Most people think of lawn mowing as a bothersome weekend chore. But have you ever stopped to actually think about the grass in your yard and how it got there? Many of the native grasses in Orlando, St. Augustine, Bermuda, and Bahia, are named after people and places that have influenced the city's rich and diverse past. Next time you mow the yard, think about the city's rich history and its connection to your yard. Chances are you'll feel more firmly rooted in place.
1838: Orlando Begins
While many towns on the Eastern seaboard began in the 1600s and 1700s, Orlando got a comparatively late start. Orlando emerged as a city in 1838, just as the Seminole Wars reached their height. The city was established by and for the US Army. The first structure built in Orlando was Fort Gatlin, which was constructed to protect the city's inhabitants from Native American attacks. By 1840, a small settlement had emerged around Fort Gatlin. This settlement, called Jernigan, is present-day Orlando. Its name was derived from the prominent Jernigan family, which was one of the primary families in the area. The settlement expanded, and by 1850 the first post office was established in Orlando. Although the Jernigan family had a significant influence on Orlando, the city was re-named (to Orlando) in 1857. The name change was made official by the US Post Office. By the time it received its current name, Orlando was home to 85 inhabitants.
Orlando's Blossoming Economy
Along with California, Florida is known for its citrus fruit production. While you can go to any grocery store, natural market, or roadside stand today and get fresh oranges, did you know that's been the case for hundreds of years? Orlando's growth brought a rapidly-growing economy primarily built around citrus fruit. Legend has it that the growth of the citrus industry began in the mid-late 1800s when the city government started a campaign to draw more Americans to the area. The campaign was accompanied by brochures, magazines, newsletters, and other materials advertising Orlando as a warm, fertile area with a mild climate. At the center of each brochure was an image of an orange tree. Those in landscaping, gardening, and lawn care services say it was that lone orange tree that brought people and plants to Florida in the coming years. It also gave rise to the concept of naming grasses, plants, flowers, and trees. That same orange tree inspired the name for the county in which Orlando was located, which was called Orange County.
How Florida's Grasses Got Their Names
When you learn about Florida's grass names, you'll make connections with the names of people and activities that made their mark on the area's local history. For instance, one of the hardiest and most popular grasses in the state is called St. Augustine. St. Augustine is a hardy, resilient grass with a beautiful blue-green color. There are several cultivars (varieties) of the St. Augustine variety. This grass thrives in the state's subtropical and tropical regions. It is named after the famous settlement of St. Augustine, which was established by a Spanish explorer and admiral named Pedro Menendez de Aviles. De Aviles had the Spanish government's permission to exploit and conquer all the surrounding areas, which he did. This turned the St. Augustine settlement from a small community to an expansive, formidable colony virtually overnight. If you have St. Augustine in your yard, you might notice a resemblance in the way that it quickly spreads. Strong, sturdy, and resilient, this grass can encroach upon others in your yard if left unchecked.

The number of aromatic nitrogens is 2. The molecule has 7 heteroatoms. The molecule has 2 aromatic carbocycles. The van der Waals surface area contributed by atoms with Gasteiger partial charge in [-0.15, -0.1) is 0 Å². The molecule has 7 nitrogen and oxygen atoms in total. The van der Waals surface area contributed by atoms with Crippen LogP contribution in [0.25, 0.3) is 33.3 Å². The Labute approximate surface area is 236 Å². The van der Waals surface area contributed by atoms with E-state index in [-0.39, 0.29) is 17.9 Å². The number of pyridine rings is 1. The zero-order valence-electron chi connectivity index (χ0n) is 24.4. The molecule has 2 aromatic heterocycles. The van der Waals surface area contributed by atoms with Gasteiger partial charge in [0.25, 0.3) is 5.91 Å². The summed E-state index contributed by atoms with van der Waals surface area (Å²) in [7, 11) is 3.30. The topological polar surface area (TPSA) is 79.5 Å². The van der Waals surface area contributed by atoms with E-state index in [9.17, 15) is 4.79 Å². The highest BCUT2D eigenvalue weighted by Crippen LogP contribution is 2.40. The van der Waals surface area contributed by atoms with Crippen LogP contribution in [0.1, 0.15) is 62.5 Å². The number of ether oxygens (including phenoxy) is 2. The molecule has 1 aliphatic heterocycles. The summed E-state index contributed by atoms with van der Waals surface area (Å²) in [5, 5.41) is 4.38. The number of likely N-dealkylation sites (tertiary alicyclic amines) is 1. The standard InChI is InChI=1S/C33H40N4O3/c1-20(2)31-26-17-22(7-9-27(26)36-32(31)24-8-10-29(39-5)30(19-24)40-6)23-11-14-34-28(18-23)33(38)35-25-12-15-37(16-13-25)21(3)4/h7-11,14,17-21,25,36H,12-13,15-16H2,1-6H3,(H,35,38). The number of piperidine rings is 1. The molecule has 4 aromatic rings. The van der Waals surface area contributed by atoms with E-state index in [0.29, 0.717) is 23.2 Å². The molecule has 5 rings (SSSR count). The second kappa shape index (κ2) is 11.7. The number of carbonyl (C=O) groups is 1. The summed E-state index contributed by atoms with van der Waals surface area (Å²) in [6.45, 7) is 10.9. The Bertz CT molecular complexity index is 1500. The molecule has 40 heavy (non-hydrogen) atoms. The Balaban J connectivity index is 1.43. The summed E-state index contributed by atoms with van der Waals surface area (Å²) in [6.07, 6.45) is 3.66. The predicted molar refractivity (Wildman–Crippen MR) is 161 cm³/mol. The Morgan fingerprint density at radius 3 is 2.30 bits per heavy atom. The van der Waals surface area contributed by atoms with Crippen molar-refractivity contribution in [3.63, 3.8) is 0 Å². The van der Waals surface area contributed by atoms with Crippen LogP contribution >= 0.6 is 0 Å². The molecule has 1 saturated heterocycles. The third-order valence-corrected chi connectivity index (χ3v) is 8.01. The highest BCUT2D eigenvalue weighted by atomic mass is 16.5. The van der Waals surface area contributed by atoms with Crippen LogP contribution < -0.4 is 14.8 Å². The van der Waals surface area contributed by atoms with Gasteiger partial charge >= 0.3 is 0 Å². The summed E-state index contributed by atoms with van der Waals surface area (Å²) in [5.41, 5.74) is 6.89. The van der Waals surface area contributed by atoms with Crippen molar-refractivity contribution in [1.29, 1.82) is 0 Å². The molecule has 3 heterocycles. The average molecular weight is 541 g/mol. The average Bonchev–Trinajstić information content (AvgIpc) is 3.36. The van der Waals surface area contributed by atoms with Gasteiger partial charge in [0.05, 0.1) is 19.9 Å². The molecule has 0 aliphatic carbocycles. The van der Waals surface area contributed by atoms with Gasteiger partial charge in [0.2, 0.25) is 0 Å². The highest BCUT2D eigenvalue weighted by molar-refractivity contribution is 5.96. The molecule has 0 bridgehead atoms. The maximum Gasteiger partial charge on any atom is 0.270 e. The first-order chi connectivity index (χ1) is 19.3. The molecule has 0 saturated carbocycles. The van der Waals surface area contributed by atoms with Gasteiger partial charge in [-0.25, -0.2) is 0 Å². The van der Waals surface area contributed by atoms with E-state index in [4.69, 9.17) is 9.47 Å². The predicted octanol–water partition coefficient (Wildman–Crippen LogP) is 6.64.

Another one of the most common grasses in Florida is Bermuda grass. This grass is slightly darker in color than St. Augustine. It has green hues, but it also has a fair amount of gray. As you might have guessed from the name, this grass is native to the island of Bermuda. It is one of the hardiest grasses grown in Florida, and across the Southeast in general. Bermuda grass is tough by nature. It's believed that its resiliency developed early on when its hardy seeds survived journeys on slave-bearing ships. They made it to their end destination embedded in bales of hay. With the arrival of each successive ship came more grass seeds. The seeds that survived quickly reproduced. It didn't take long for Florida's lawns and open areas to become populated with Bermuda grass.
Buffalo grass is indigenous to the Plains and parts of the Southeast. It is a combination of short grasses and prairie grasses, which means there are variations in size and coloration depending on where you live. This grass is taller than most Florida grasses. It is gray-green like Bermuda grass, but buffalo grass is distinguishable for its curly leaves, whereas Bermuda grass has straight stalks. Buffalo grass is said to have originated at the time that the first settlements appeared in the Midwest, West, and South. The grass's seeds got mixed in with housing materials used by early settlers. Eventually, the seeds took root in their local areas. Adaptable and versatile, buffalo grass flourished in Florida's warm and inviting climate.
Another common grass in Florida is bahiagrass. This grass historically thrived in fields, pastures, and open spaces. Now, it's a common addition to many yards, too. Bahiagrass didn't arrive in the United States until relatively late, around 1915 to 1920. Bahiagrass is native to South America. It was introduced by foot travelers and trade ships traveling by sea. Since the grass is tough and durable, it is a popular choice in creating resilient yards and landscapes that can tolerate hurricanes, flooding, and coastal erosion.
In the past, you have probably thought little, if nothing, of the grass in your yard. But there's actually quite a bit of history to Florida's grasses. In addition to learning something know, familiarizing yourself with the grass in your yard enables better yard care. If you need new grasses to plant, consider these hardy endemic species.